Home-schooling may also be a way to provide students with teachers who are not only there for a paycheck, but because they are invested in their future. Akilah S. Richards, is a prominent visible Black unschooler from Atlanta.  She’s been unschooling her daughters, 13-year-old Marley and 11-year-old Sage, for the past six years. She defines unschooling as “child-centered living and learning” catered towards what naturally interests the child. Richards shares how unschooling is about so much more than education:

“Psychologically and biologically, human beings want to manipulate their environment and curiosity is innate. Unschoolers believe that we want to nurture that skill, and allow those skills to be developed and applied to any area of interest for a child. Because it’s not just about learning, it’s about confident autonomy—sovereignty.”

“Unschooling tends to start out being about education—an alternative to something problematic in school. But it’s really about so much more than that; it really is about what it is to own yourself.”

She expressed the importance of autonomy, something traditional schooling completely conflicts with since it focuses on the structure and order that comes with lesson plans, curriculum and a teacher leading a group as opposed to the process of learning being a discussion that constantly flows both ways. Richards says in many ways that system sets up young people to fail:

“A lot of us end up as adults realizing that we don’t have good personal leadership skills. We don’t make the best choices for ourselves, we don’t trust ourselves, we don’t expect other people to trust us fully. A lot of [these things] come from the lack of practice with autonomy growing up. Then we turn 18 and we’re expected to make a bunch of grown decisions with no practice. None.”

Richards emphasizes that for people of color autonomy is an especially foreign concept fostered from generations of slavery and oppression:

“We have a history—particularly in America—of being oppressed as people of color. And so we parent from a survivalist lens.”

“We’re parented from that space, and that imprint is still there. So now, even though we have the resources to become the CEO of a company, or form our own and boss that out, we’re still doing [it] with a lot of the same personal and emotional trauma of not trusting ourselves, of not feeling like we deserve something or that we’re valid. And a lot of that starts in childhood.”

Richards also attempts to shed the image of homeschooling and unschooling creating awkward or unsocialized kids mentioning that kids’ personalities aren’t as influenced by the outside world as we may tend to believe. If you’re worried unschooling is just some progressive term for a daily agenda of video games, naps and Cartoon Network, Richard shares that we’re not giving our kids or parenting far enough credit:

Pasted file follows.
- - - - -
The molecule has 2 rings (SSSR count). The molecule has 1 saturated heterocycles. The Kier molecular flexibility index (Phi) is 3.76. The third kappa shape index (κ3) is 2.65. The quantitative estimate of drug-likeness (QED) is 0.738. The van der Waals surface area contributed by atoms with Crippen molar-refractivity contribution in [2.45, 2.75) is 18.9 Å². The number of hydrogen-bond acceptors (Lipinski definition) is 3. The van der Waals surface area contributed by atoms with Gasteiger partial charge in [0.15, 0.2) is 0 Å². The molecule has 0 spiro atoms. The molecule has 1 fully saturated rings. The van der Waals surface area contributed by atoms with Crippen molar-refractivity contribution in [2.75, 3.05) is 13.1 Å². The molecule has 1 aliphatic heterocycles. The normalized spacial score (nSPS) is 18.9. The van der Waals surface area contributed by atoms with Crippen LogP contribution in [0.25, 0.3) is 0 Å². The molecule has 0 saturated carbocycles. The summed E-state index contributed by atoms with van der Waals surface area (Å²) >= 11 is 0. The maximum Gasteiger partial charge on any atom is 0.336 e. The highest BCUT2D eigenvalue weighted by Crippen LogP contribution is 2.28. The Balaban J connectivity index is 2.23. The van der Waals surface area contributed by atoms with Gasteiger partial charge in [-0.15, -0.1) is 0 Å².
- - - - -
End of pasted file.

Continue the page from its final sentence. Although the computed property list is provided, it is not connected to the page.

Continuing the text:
“If you had a child in typical school—public, private, charter—and then you said, ‘Unschooling, I’m feeling it. I want to try it.’ and for the first month your kid just wants to take naps and play video games, they needed to do that.”

“Those are just practices that we don’t understand because what they’re doing in that instance is giving themselves the mental quiet they need to tap into ‘Ok, what is it that I want to do with my time?'”

“These are the things that [can] happen quite organically when children are allowed to be bored. That’s a big part of unschooling, encouraging boredom, because it also says, ‘Ok, so what are you going to do with it? And how can I help you?'”

I’m not exactly sold yet on the practice of unschooling and lucky for at least another year or two I don’t have to be until me and my spouse figure out what best suits our daughter. What I will say is that the practice is proof that there is no one ideal way for all kids to learn, and parents should feel like they have alternatives to what’s always been done, especially if there’s no solid proof that it works. More than that, children should learn in way that works best for them without fear that they’ll be judged or left behind. Lastly, I don’t want to raise my daughter to embrace and enjoy education only to end up in a job that she dreads going to each day.

You can read the mater mea feature in it’s entirety here and check out Akilah S. Richard’s podcast Fare of the Free Child here.

Toya Sharee is a Health Resource Specialist who has a  passion for helping young women build their self-esteem and make well-informed choices about their sexual health. She also advocates for women’s reproductive rights and blogs about  everything from beauty to love and relationships. Follow her on Twitter @TheTrueTSharee or visit her blog, Bullets and Blessings.